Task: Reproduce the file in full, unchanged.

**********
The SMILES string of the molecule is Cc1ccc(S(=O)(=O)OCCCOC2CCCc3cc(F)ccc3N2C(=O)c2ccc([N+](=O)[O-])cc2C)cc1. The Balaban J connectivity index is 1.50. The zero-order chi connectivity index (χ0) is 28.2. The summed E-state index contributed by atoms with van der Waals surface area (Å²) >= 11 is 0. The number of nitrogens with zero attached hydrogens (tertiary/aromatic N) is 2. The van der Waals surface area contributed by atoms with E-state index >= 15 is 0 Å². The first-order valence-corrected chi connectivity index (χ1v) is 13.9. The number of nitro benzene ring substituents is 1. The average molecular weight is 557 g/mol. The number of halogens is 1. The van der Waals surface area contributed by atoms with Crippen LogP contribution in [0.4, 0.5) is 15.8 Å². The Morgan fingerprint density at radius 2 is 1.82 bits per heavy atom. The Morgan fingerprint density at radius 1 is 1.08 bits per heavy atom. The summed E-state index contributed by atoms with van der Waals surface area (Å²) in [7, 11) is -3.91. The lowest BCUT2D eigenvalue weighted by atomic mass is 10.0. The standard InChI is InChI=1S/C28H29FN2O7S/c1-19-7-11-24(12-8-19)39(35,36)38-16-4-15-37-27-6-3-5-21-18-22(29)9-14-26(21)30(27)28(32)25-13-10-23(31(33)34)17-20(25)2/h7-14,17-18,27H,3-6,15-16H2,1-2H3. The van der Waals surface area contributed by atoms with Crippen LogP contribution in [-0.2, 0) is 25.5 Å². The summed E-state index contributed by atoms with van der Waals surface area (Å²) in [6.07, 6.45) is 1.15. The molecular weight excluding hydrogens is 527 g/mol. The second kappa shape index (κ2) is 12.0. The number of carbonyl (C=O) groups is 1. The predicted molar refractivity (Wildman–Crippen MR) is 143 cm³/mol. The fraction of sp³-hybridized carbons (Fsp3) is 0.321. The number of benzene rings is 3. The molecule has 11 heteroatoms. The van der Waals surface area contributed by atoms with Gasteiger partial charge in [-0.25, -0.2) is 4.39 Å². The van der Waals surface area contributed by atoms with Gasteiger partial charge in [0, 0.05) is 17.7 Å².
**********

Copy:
The SMILES string of the molecule is Cc1ccc(S(=O)(=O)OCCCOC2CCCc3cc(F)ccc3N2C(=O)c2ccc([N+](=O)[O-])cc2C)cc1. The Balaban J connectivity index is 1.50. The zero-order chi connectivity index (χ0) is 28.2. The summed E-state index contributed by atoms with van der Waals surface area (Å²) >= 11 is 0. The number of nitrogens with zero attached hydrogens (tertiary/aromatic N) is 2. The van der Waals surface area contributed by atoms with E-state index >= 15 is 0 Å². The first-order valence-corrected chi connectivity index (χ1v) is 13.9. The number of nitro benzene ring substituents is 1. The average molecular weight is 557 g/mol. The number of halogens is 1. The van der Waals surface area contributed by atoms with Crippen LogP contribution in [0.4, 0.5) is 15.8 Å². The Morgan fingerprint density at radius 2 is 1.82 bits per heavy atom. The Morgan fingerprint density at radius 1 is 1.08 bits per heavy atom. The summed E-state index contributed by atoms with van der Waals surface area (Å²) in [7, 11) is -3.91. The lowest BCUT2D eigenvalue weighted by atomic mass is 10.0. The standard InChI is InChI=1S/C28H29FN2O7S/c1-19-7-11-24(12-8-19)39(35,36)38-16-4-15-37-27-6-3-5-21-18-22(29)9-14-26(21)30(27)28(32)25-13-10-23(31(33)34)17-20(25)2/h7-14,17-18,27H,3-6,15-16H2,1-2H3. The van der Waals surface area contributed by atoms with Crippen LogP contribution in [-0.2, 0) is 25.5 Å². The summed E-state index contributed by atoms with van der Waals surface area (Å²) in [6.07, 6.45) is 1.15. The molecular weight excluding hydrogens is 527 g/mol. The second kappa shape index (κ2) is 12.0. The number of carbonyl (C=O) groups is 1. The predicted molar refractivity (Wildman–Crippen MR) is 143 cm³/mol. The fraction of sp³-hybridized carbons (Fsp3) is 0.321. The number of benzene rings is 3. The molecule has 11 heteroatoms. The van der Waals surface area contributed by atoms with Gasteiger partial charge in [-0.25, -0.2) is 4.39 Å². The van der Waals surface area contributed by atoms with Gasteiger partial charge in [0, 0.05) is 17.7 Å².